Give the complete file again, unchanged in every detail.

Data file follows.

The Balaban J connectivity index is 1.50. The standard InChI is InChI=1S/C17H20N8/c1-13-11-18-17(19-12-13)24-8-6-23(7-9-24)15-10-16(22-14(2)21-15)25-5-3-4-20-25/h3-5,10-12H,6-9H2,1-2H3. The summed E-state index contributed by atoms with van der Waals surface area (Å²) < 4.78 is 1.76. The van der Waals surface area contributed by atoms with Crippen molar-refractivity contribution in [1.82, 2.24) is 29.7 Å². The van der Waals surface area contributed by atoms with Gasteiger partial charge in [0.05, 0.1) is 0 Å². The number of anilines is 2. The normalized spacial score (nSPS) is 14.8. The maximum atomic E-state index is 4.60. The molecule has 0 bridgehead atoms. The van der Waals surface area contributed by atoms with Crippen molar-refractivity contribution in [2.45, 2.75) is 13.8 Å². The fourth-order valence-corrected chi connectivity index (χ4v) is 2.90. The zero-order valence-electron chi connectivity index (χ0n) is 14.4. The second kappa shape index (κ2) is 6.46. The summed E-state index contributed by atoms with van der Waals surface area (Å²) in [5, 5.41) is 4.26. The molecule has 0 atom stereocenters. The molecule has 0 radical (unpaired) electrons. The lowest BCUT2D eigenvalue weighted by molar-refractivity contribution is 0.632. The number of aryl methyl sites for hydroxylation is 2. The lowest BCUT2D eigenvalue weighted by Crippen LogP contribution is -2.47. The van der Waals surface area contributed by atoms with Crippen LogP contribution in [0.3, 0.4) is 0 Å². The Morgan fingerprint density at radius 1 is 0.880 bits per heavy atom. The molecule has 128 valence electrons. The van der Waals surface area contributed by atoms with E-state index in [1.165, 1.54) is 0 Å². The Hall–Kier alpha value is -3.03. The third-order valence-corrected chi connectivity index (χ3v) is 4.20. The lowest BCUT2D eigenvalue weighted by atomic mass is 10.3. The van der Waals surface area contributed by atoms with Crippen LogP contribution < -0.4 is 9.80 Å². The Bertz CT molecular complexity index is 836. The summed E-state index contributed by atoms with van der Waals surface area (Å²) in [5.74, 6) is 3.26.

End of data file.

The Balaban J connectivity index is 1.50. The standard InChI is InChI=1S/C17H20N8/c1-13-11-18-17(19-12-13)24-8-6-23(7-9-24)15-10-16(22-14(2)21-15)25-5-3-4-20-25/h3-5,10-12H,6-9H2,1-2H3. The summed E-state index contributed by atoms with van der Waals surface area (Å²) < 4.78 is 1.76. The van der Waals surface area contributed by atoms with Crippen molar-refractivity contribution in [1.82, 2.24) is 29.7 Å². The van der Waals surface area contributed by atoms with Gasteiger partial charge in [0.05, 0.1) is 0 Å². The number of anilines is 2. The normalized spacial score (nSPS) is 14.8. The maximum atomic E-state index is 4.60. The molecule has 0 bridgehead atoms. The van der Waals surface area contributed by atoms with Crippen molar-refractivity contribution in [2.45, 2.75) is 13.8 Å². The fourth-order valence-corrected chi connectivity index (χ4v) is 2.90. The zero-order valence-electron chi connectivity index (χ0n) is 14.4. The second kappa shape index (κ2) is 6.46. The summed E-state index contributed by atoms with van der Waals surface area (Å²) in [5, 5.41) is 4.26. The molecule has 0 atom stereocenters. The molecule has 0 radical (unpaired) electrons. The lowest BCUT2D eigenvalue weighted by molar-refractivity contribution is 0.632. The number of aryl methyl sites for hydroxylation is 2. The lowest BCUT2D eigenvalue weighted by Crippen LogP contribution is -2.47. The van der Waals surface area contributed by atoms with Crippen LogP contribution in [0.3, 0.4) is 0 Å². The Morgan fingerprint density at radius 1 is 0.880 bits per heavy atom. The molecule has 128 valence electrons. The van der Waals surface area contributed by atoms with E-state index in [1.165, 1.54) is 0 Å². The Hall–Kier alpha value is -3.03. The third-order valence-corrected chi connectivity index (χ3v) is 4.20. The lowest BCUT2D eigenvalue weighted by atomic mass is 10.3. The van der Waals surface area contributed by atoms with Crippen LogP contribution < -0.4 is 9.80 Å². The Bertz CT molecular complexity index is 836. The summed E-state index contributed by atoms with van der Waals surface area (Å²) in [5.74, 6) is 3.26.